Selling strategies for Spring
Gardens are beginning to bloom and there are more sunny days, but it can still be difficult for those trying to sell their homes. House Move Pro talks to three estate agents who give their top tips for putting spring in your house move: Gary Marples of Stevens Estate Agents, Sussex; Ben Stream of Bishops independent estate agents, Hampshire and Daniel Coombes of Southdown Property Solutions, Sussex.
Get at least three valuations to sell your property at a realistic price in the shortest time. “Don’t get sucked into over-valuations,” said Ben who warned some estate agents give false, over-optimistic valuations to get people to choose them. After they are tied-in to long agreements and the property doesn’t sell, they then try and talk people down, “chipping away at the price until it is more reasonable,” he said.
Maximise internet traffic.
Check your agent publicises your home in the best property portals; Right Move and Zoopla lead the way. Advertising in local papers can drive people to websites too.
Gary said: “Price bands on property portals like Right Move are very important because you might miss potential buyers if you market it over a cut-off. We have just reduced one property that was £545,000 to £499,000 fixed price, no offers and we now have two people who want to buy it.”
Pictures worth a thousand words
Would-be buyers are more interested in photos and floor plans than long, written descriptions, said Gary. Look for what might spark interest in your property. This could be a stunning kitchen, well-kept garden or beautiful stained-glass window in the front door. Don’t settle for dull or poorly staged photos.
“Some of the photos I’ve seen online are more likely to put people off -– unmade beds, clothes on the floors, TV on, toilet seat up. It’s not rocket science, but people are too snap happy,” said Gary.
Daniel agreed quality of photos is key. “Some agents hire professional photographers and it’s worth finding out if they do because photos can go a long way to selling your property.”
Call in anonymously, look at the quality of brochures and see agents in action before you decide which one to instruct, urged Daniel. “Do the sales people say hello and someone offer you a drink while they help with your enquiry? Do they have a personable approach? Or do they try to sell you a mortgage?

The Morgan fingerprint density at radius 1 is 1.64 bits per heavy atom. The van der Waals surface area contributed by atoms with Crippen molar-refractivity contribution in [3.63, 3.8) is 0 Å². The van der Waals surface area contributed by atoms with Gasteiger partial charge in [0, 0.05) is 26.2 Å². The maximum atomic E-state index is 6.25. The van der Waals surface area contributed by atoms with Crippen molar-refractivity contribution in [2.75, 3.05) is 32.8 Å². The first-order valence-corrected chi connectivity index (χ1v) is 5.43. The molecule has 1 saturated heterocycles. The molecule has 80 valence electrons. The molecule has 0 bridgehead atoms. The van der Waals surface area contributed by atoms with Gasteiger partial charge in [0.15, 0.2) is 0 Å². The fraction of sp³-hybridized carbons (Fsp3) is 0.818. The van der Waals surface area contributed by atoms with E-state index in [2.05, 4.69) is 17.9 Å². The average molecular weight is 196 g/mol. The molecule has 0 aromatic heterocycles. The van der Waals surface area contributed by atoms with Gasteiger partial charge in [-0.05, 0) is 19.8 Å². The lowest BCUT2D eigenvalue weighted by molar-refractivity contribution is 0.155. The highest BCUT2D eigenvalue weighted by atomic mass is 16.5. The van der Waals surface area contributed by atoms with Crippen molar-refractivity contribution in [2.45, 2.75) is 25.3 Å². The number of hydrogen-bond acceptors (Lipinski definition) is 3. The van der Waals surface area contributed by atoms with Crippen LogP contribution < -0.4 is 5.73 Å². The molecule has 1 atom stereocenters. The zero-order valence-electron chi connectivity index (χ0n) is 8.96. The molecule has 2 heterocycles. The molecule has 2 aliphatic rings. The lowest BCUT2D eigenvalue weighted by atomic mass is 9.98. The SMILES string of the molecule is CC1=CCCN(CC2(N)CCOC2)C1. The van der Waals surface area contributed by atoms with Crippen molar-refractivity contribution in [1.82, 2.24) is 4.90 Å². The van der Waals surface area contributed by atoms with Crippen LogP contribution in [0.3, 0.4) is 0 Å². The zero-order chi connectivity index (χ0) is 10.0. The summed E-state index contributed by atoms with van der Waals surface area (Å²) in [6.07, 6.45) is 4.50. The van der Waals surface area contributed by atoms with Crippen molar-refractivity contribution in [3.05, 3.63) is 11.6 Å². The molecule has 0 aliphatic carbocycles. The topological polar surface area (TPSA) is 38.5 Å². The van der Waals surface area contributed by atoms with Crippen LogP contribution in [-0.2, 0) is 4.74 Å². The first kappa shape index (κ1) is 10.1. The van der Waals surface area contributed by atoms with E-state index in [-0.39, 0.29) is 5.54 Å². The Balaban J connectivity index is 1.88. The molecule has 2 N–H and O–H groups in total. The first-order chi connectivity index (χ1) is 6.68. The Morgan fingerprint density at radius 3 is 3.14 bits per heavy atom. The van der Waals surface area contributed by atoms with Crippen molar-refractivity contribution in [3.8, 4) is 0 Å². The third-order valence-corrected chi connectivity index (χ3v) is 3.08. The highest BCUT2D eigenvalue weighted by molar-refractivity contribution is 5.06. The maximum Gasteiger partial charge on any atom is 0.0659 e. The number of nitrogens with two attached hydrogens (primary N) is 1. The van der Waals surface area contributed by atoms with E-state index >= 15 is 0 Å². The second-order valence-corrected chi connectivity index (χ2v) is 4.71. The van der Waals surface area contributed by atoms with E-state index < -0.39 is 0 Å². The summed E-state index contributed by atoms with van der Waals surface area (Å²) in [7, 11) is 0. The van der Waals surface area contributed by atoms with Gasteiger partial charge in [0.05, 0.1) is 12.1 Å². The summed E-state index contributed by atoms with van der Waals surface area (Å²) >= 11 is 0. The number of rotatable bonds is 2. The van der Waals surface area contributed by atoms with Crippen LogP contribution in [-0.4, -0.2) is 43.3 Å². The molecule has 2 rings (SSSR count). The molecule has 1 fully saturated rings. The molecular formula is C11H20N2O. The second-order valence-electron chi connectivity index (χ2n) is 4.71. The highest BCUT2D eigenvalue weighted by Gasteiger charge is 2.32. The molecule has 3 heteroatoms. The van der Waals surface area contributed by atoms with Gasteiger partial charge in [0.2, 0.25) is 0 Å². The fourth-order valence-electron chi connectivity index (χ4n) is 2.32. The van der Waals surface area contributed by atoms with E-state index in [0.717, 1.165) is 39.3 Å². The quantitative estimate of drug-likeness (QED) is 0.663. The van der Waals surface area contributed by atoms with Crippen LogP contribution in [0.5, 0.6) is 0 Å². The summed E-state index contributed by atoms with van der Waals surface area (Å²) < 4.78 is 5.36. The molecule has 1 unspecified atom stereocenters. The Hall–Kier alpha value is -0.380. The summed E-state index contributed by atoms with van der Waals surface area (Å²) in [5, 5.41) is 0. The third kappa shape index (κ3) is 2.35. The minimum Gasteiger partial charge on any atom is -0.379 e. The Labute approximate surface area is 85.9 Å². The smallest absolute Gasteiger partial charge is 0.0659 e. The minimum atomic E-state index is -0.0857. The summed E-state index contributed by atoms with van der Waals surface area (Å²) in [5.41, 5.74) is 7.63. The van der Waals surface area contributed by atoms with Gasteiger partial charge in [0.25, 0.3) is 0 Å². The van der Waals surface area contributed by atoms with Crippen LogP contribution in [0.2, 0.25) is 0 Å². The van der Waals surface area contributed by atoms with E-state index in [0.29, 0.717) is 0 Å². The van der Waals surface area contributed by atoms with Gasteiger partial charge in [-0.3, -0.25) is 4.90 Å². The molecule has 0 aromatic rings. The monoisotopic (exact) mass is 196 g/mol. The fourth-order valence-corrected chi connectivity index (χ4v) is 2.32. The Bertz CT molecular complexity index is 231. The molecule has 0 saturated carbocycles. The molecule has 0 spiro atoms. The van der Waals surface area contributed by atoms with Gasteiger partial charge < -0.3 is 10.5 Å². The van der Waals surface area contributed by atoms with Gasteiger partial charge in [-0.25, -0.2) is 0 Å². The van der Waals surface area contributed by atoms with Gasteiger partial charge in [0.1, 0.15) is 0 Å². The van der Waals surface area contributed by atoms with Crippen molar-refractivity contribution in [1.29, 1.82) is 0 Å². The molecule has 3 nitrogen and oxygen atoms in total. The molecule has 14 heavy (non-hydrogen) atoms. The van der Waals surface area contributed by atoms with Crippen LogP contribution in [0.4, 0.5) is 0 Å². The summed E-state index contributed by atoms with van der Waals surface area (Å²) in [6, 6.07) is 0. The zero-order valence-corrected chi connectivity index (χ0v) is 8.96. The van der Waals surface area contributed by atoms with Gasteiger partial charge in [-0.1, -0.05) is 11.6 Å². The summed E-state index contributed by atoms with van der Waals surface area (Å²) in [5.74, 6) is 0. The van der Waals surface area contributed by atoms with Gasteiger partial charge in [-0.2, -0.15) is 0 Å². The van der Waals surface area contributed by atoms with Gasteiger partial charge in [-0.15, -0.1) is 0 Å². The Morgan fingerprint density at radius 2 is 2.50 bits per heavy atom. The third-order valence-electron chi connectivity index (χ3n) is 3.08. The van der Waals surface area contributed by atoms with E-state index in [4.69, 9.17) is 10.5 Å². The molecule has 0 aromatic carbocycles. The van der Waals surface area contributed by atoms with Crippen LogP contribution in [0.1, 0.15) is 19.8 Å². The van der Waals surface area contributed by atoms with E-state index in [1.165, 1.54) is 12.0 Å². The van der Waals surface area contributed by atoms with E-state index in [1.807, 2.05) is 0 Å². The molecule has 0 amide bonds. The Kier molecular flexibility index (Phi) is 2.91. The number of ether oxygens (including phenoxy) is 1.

“A lot of people choose the agent with the cheapest fee and the highest valuation. But it’s not about that. It’s about getting to know the agent you are trusting with your biggest asset. People buy from people.”
Location, location, location
“If people come from out of the area, they want to know about local schools, bus routes and shops. All those things are important to people when they view a property. We are not just selling houses, we are selling locations,” said Gary, who recommended choosing a local estate agent rather than online.
Present house to suit target market
Think about the types of people who are likely to buy your home and present it accordingly. Ben said: “A lot depends on the type of property. For example, if it’s a character cottage in the countryside, prospective buyers are likely to be families or people buying a second home. Then you want it to appear light and airy – and pray for sunny days for viewings.”
If it is a high-spec apartment in the city centre than buyers are more likely to be young professionals. It could pay to fit it out with a wireless home sound system, for example, he suggested.
Be absent during viewings (at least the first one)
Go out while agents show prospective buyers around your property. People are more likely to ask questions and walk around freely if the owner isn’t there. “For the first viewing, definitely it is better to be out. Subsequently, if there are follow-up visits, they may like to meet the owners as nobody knows the property better, “said Daniel.
De-clutter and clean
De-clutter and clean is the standard advice – and what better reason to spring clean than selling your home? Have a clear-out and get rid of big items you no longer want. Sort junked stuff into three piles: to gift, recycle and dump. Make sure all the rooms and hall are clear of clutter, so people can see the potential and size of living spaces. Clean kitchens and bathrooms. Make the beds.
But there is no need to keep it pristine. Ben said: “Show homes can be hard to sell because they are too perfect. I tell people it is their home, to be lived in. You can’t put life on hold to sell your house. If it looks too staged, people look for faults whereas homes that are natural but organised tend to be a lot easier to sell.”
Tidy up the garden
Paths should be swept clean of leaves and patios pressure-hosed or scrubbed. If it’s a sunny day, uncover outdoor furniture so buyers can see how the external space is used. Spring is a great time for colourful bulbs. Brighten up your front door with pots of daffodils or tulips.
Get paperwork sorted
Make sure to get all the paperwork together before you sell, including planning permission, guarantees and insurance. “Make sure you are not putting a house on the market without Building Regulations signed-off. It’s good housekeeping. If you don’t, if could cause delays or even jeopardise the sale,” said Gary.
“Decide what solicitor you want to use before rather than after an offer is made. It’s just as important to have a good solicitor as estate agent.”